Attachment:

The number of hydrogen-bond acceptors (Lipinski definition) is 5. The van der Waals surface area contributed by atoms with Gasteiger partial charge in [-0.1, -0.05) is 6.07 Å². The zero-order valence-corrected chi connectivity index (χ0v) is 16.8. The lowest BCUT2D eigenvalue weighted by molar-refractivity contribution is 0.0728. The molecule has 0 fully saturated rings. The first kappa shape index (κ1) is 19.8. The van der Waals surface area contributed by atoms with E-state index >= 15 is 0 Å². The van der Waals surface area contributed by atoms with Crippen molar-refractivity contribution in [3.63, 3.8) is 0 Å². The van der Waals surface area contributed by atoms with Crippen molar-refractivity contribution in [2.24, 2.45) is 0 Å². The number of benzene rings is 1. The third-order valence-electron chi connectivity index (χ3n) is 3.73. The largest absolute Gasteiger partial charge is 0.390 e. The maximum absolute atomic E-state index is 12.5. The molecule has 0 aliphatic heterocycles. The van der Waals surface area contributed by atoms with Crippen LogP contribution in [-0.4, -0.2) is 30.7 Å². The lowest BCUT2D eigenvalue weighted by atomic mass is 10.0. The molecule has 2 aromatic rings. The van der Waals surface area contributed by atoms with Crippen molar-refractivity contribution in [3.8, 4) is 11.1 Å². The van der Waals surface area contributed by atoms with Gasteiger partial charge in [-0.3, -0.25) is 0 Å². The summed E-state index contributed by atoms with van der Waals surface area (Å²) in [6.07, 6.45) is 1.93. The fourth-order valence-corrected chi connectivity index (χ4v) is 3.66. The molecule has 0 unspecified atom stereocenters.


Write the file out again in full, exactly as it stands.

The number of hydrogen-bond acceptors (Lipinski definition) is 5. The van der Waals surface area contributed by atoms with Gasteiger partial charge in [-0.1, -0.05) is 6.07 Å². The zero-order valence-corrected chi connectivity index (χ0v) is 16.8. The lowest BCUT2D eigenvalue weighted by molar-refractivity contribution is 0.0728. The molecule has 0 fully saturated rings. The first kappa shape index (κ1) is 19.8. The van der Waals surface area contributed by atoms with E-state index >= 15 is 0 Å². The van der Waals surface area contributed by atoms with Crippen molar-refractivity contribution in [3.63, 3.8) is 0 Å². The van der Waals surface area contributed by atoms with Crippen molar-refractivity contribution in [2.24, 2.45) is 0 Å². The number of benzene rings is 1. The third-order valence-electron chi connectivity index (χ3n) is 3.73. The largest absolute Gasteiger partial charge is 0.390 e. The maximum absolute atomic E-state index is 12.5. The molecule has 0 aliphatic heterocycles. The van der Waals surface area contributed by atoms with Crippen LogP contribution in [-0.4, -0.2) is 30.7 Å². The lowest BCUT2D eigenvalue weighted by atomic mass is 10.0. The molecule has 2 aromatic rings. The van der Waals surface area contributed by atoms with Crippen molar-refractivity contribution in [3.8, 4) is 11.1 Å². The van der Waals surface area contributed by atoms with Gasteiger partial charge in [-0.3, -0.25) is 0 Å². The summed E-state index contributed by atoms with van der Waals surface area (Å²) in [6.07, 6.45) is 1.93. The fourth-order valence-corrected chi connectivity index (χ4v) is 3.66. The molecule has 0 unspecified atom stereocenters.